Where were you this time of year back in 2007? I was most likely sitting at my family’s clunky desktop computer, definitely wearing a polo shirt with the collar popped. Where was Rihanna, you may ask? Why, she was all over the radio airwaves with “Umbrella,” a single that would soon become a certified hit, an iconic music video and her first Grammy win.
At the time, RiRi already had two albums under her belt on her low rise jeans, Music of the Sun and A Girl like Me, but music critics were quick to denote “Umbrella” as her best track to date. Listening back now in 2017, even with a decade of micro-genres that have surfaced on the internet to influence pop music, it still holds up as an exceptional piece of music. Which is no surprise when examining the songwriting and production credits—mega hit producer The-Dream is on there, as is his frequent collaborator “Tricky” Stewart. Jay-Z, of course, is a prominent figure on board, lending his rap prowess to the beginning of the track.
The sound of the track is pop perfection; blending the best of other genres to create a sonic oeuvre both sublime and earworm-inducing. The real live drums playfully straddle the line between rock and hip-hop, the layers of synths are glistening yet a little wonky, the bass line is booming—guitar-like and distorted. An essay could be written on the production alone, but I haven’t even mentioned Rihanna’s vocal performance. It’s effort and ease, it’s exalted but not try-hard. It’s Rihanna at her best.
Because Rihanna as an image is nearly inseparable from Rihanna as a voice, one cannot review “Umbrella” the track without “Umbrella” the music video. She’s successfully shed at least part of her Barbadian island girl aesthetic with a cropped haircut, a black and metallic wardrobe and an imposing set design that elevates her to international pop star status. Did Rihanna inspire visual aspects of the witch house genre that wouldn’t properly emerge until the early 2010s with her silver-painted body posed in a triangle? I’m inclined to believe so.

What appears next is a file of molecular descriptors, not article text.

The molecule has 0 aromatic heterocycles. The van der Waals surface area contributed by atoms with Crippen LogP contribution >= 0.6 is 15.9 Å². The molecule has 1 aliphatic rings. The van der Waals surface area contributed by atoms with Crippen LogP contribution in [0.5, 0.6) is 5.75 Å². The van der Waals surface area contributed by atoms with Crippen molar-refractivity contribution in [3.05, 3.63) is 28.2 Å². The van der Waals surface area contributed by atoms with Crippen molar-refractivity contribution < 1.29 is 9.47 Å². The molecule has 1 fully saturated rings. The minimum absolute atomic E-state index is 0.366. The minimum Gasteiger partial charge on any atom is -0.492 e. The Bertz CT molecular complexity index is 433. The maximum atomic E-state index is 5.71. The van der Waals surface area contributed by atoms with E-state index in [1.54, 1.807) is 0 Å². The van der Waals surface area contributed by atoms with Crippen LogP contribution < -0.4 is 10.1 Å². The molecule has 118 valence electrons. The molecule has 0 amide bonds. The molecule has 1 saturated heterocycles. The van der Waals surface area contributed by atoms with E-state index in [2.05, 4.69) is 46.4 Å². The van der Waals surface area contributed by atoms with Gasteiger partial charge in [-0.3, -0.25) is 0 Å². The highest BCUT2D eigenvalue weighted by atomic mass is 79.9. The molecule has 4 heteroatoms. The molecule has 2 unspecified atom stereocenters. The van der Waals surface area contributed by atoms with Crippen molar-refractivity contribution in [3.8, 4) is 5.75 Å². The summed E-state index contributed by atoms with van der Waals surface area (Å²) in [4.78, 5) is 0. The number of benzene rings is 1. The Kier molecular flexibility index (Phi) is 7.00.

In a larger pop culture context, for millennials even mildly aware of Rihanna, is it possible to experience rainy weather without hearing the echoes of “Ella ella ella eh”? I think not. In an even larger worldwide weather context, “Umbrella” hitting the number one spot coincided with extreme rainfall and flooding in countries like the UK and New Zealand, even ending a dry spell in Romania. Rihanna’s reign of the world as pop culture icon (pun very much intended) began at this precise moment a decade ago, and her deluge doesn’t show signs of slowing down any time soon.
For more of our track reviews, check out our take on Drake’s joyous ‘More Life’ cut “Portland” right here.